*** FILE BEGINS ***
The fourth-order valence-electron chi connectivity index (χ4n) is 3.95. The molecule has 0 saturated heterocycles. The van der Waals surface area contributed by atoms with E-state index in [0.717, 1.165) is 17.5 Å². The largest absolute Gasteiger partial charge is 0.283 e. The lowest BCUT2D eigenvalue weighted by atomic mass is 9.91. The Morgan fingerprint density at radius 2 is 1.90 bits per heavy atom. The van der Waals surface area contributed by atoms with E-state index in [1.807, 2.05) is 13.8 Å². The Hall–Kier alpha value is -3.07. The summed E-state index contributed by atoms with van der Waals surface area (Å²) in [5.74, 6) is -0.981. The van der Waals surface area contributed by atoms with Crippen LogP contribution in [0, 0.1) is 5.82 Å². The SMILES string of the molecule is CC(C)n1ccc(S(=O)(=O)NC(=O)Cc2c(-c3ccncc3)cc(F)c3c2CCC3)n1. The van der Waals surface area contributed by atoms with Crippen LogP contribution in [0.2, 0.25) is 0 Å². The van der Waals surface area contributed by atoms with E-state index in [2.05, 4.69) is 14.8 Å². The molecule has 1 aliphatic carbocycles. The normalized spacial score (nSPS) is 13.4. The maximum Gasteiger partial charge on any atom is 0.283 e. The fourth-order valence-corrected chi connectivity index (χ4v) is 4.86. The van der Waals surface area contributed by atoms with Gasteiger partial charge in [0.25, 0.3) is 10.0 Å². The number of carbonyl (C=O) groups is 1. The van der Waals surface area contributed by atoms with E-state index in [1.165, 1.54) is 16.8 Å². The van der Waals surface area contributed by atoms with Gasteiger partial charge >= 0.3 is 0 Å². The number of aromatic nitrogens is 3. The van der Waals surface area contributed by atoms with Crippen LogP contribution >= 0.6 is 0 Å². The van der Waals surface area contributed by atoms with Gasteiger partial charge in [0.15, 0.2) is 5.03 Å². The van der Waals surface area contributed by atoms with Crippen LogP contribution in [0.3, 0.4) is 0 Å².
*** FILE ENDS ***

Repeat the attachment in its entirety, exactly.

The fourth-order valence-electron chi connectivity index (χ4n) is 3.95. The molecule has 0 saturated heterocycles. The van der Waals surface area contributed by atoms with E-state index in [0.717, 1.165) is 17.5 Å². The largest absolute Gasteiger partial charge is 0.283 e. The lowest BCUT2D eigenvalue weighted by atomic mass is 9.91. The Morgan fingerprint density at radius 2 is 1.90 bits per heavy atom. The van der Waals surface area contributed by atoms with E-state index in [1.807, 2.05) is 13.8 Å². The Hall–Kier alpha value is -3.07. The summed E-state index contributed by atoms with van der Waals surface area (Å²) in [5.74, 6) is -0.981. The van der Waals surface area contributed by atoms with Crippen LogP contribution in [0, 0.1) is 5.82 Å². The SMILES string of the molecule is CC(C)n1ccc(S(=O)(=O)NC(=O)Cc2c(-c3ccncc3)cc(F)c3c2CCC3)n1. The van der Waals surface area contributed by atoms with Crippen LogP contribution in [0.2, 0.25) is 0 Å². The van der Waals surface area contributed by atoms with E-state index in [2.05, 4.69) is 14.8 Å². The molecule has 1 aliphatic carbocycles. The normalized spacial score (nSPS) is 13.4. The maximum Gasteiger partial charge on any atom is 0.283 e. The fourth-order valence-corrected chi connectivity index (χ4v) is 4.86. The van der Waals surface area contributed by atoms with Gasteiger partial charge in [0.25, 0.3) is 10.0 Å². The number of carbonyl (C=O) groups is 1. The van der Waals surface area contributed by atoms with E-state index in [1.165, 1.54) is 16.8 Å². The van der Waals surface area contributed by atoms with Gasteiger partial charge >= 0.3 is 0 Å². The number of aromatic nitrogens is 3. The van der Waals surface area contributed by atoms with Crippen LogP contribution >= 0.6 is 0 Å². The van der Waals surface area contributed by atoms with Gasteiger partial charge in [0.15, 0.2) is 5.03 Å². The van der Waals surface area contributed by atoms with Crippen LogP contribution in [0.3, 0.4) is 0 Å².